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Sharing Care With the Kōkua Hawaiʻi Foundation

Sharing Care With the Kōkua Hawaiʻi Foundation

Sharecare and HMSA have teamed up to donate up to $100,000 to the Kōkua Hawaiʻi Foundation

‘Āina is central to Hawaiian life. It’s the ground beneath our feet and the soil that nurtures kalo, or taro, the older brother to the Hawaiian people, to grow. That’s why protecting the land in an ever-changing environment is pono, and something the Kōkua Hawaiʻi Foundation (KHF) works towards daily.

Big names, bigger hearts
“Kōkua Hawai‘i Foundation was founded 2003 by Kim and Jack Johnson,” explains Executive Director Natalie McKinney. Its goal: “Supporting environmental education in Hawaii schools and communities.”

It all began with the 3R’s School Recycling Program in local schools and has grown to five major environmental and educational initiatives:

  • ʻĀINA in Schools is a farm to school program that connects students with the land, waters and foods of Hawaiʻi. It supports garden, composting and nutrition lessons in schools and also promotes the use of local produce in school meals and snacks.
  • Field Trip Grants get kids out of the classroom and into nature to experience hands-on learning during environmental field trips.
  • Mini Grants fund classroom projects that aid in environmental education and stewardship.
  • 3R’s School Recycling Program encourages students to use and educate others about the 3R’s: reduce-reuse-recycle.
  • Plastic Free Hawai‘i provides education about the harms of single-use plastic items and does community engagement through beach cleanups, film screenings and student trainings to deliver Plastic Free Hawai‘i lessons. It also works to influence legislation to reduce single-use plastics, such as the plastic bag ban.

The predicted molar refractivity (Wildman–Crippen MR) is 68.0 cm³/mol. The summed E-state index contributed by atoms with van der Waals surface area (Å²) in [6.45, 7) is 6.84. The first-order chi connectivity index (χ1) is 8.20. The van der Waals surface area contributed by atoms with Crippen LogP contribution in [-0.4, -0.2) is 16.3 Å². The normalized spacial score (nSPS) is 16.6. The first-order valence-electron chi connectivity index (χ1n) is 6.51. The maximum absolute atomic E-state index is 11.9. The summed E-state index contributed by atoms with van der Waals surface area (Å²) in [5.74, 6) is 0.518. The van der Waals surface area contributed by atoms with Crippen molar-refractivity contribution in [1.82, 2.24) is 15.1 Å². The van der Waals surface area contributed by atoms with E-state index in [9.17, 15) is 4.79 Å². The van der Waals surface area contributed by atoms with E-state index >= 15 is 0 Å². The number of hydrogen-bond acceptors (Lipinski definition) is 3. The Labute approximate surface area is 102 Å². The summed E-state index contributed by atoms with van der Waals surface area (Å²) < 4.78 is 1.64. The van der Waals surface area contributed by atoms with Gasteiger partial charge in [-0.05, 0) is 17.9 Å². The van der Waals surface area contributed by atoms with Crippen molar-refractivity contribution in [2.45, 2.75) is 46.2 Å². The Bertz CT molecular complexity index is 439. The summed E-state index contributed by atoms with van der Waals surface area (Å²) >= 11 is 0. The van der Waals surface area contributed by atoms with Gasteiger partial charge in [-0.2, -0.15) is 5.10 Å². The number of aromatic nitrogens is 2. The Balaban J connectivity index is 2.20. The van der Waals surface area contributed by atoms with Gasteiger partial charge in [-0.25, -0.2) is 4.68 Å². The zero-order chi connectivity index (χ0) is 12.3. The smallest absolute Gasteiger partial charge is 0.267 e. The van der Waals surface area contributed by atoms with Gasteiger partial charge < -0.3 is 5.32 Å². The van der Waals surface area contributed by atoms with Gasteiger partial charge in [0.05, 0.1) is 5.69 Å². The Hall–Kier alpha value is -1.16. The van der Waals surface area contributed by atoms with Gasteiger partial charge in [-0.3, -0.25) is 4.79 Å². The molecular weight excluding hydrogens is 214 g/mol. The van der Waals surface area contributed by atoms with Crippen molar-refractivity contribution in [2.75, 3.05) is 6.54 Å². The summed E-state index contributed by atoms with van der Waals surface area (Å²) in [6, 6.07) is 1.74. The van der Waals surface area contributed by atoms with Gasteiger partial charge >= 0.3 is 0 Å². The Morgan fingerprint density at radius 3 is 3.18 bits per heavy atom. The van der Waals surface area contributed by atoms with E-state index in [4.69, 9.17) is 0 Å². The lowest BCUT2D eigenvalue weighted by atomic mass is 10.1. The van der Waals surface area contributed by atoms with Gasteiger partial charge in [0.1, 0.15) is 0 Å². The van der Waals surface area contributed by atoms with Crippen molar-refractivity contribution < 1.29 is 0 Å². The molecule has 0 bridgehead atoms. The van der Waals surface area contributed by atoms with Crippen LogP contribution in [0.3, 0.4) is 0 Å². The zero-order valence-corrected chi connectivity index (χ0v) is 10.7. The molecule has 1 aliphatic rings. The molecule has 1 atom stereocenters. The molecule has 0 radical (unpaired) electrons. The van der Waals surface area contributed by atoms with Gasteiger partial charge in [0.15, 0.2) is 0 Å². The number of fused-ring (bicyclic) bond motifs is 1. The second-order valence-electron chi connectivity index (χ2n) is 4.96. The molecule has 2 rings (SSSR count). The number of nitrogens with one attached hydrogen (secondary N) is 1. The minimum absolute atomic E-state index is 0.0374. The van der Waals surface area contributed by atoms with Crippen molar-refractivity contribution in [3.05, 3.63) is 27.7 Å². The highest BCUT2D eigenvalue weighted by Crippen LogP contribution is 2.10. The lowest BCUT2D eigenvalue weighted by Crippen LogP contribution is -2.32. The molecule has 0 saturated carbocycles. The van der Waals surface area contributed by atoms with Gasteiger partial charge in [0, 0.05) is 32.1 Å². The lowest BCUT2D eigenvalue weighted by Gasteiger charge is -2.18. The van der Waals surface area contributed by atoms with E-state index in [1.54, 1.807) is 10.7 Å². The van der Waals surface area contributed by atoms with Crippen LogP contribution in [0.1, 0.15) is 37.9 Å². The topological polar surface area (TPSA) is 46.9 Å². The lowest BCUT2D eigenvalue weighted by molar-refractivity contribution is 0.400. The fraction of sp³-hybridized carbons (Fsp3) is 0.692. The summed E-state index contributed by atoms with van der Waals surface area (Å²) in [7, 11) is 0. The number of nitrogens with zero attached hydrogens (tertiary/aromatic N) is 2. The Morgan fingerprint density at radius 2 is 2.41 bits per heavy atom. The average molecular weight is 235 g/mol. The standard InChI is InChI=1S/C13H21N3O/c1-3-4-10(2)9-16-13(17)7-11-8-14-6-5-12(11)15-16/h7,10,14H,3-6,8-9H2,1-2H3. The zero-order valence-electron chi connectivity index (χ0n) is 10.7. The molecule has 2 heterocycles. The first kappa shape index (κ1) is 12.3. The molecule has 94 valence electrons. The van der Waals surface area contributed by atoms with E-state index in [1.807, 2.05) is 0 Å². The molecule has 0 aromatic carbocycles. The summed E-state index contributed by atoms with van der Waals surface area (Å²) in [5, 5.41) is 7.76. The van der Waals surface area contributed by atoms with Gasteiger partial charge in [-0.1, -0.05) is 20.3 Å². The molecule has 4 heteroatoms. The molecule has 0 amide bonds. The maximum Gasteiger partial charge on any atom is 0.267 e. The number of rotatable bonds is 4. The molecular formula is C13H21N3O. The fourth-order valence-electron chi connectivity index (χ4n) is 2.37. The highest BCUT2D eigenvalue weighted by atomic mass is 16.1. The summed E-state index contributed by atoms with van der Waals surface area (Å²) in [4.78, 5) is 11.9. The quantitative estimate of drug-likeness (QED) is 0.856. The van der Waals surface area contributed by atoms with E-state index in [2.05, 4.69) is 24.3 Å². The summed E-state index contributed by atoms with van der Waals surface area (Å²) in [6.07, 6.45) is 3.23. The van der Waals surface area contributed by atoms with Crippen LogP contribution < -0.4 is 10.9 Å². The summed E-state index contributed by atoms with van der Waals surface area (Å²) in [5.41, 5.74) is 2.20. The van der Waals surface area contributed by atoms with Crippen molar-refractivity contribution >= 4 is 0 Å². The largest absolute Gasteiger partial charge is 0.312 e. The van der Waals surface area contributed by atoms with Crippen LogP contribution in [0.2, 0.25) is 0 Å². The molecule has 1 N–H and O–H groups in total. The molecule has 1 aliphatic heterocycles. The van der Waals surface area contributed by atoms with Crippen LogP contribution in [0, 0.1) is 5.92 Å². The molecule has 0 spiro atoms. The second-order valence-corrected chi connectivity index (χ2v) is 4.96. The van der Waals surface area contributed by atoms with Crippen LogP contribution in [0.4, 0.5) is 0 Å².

In addition to these programs, Johnson has headlined at seven different Kōkua Festivals since 2004. These concerts have taken place at the Waikiki Shell and raised funds for KHF. They’ve also brought in local groups from other environmental nonprofits to expose concert-goers to more ways they can get involved with the environment and sustainable living.

Planting community roots
Today KHF serves thousands of Hawaii’s keiki and greater population through its far-reaching programs. The goal is to foster and inspire a lifelong love of nature, educate about food sourcing and healthy eating, and make tangible and lasting changes to improve the environment.

“One of our main goals is for kids to fall in love with nature so they’ll take care of it,” says McKinney.

The ʻĀINA in Schools initiative is particularly beneficial as it introduces students to growing their own food and food preparation with demonstrations from local chefs such as Ed Kenney, who also serves on the board for KHF. Hawaii is heavily reliant on shipped-in food, so teaching students how to produce their own food helps improve self-sufficiency.

All of KHF’s programs are community-based efforts that strengthen bonds while educating students and adults about environmental causes. Most of the programs are centered on Oahu, but they do extend state-wide to support a wide range of Hawaii residents, teachers and students.

Sharecare and HMSA: Teaming up to do good
Giving feels good, and you can give to KHF without spending a penny or leaving your house. Sharecare has partnered with HMSA to donate up to $100,000 to KHF, but we need your help. For each new Hawaii-based user who creates a Sharecare account and takes the RealAge Test, Sharecare will donate $5 across five nonprofits, including KHF. Then, using the app, track your green days. Each green day earned by Hawaii users until the end of November 2018, is another $1 donated to the charities, up to $30 in one month. It’s a great opportunity to monitor and improve your own health while giving back to the community.

Medically reviewed in September 2018.

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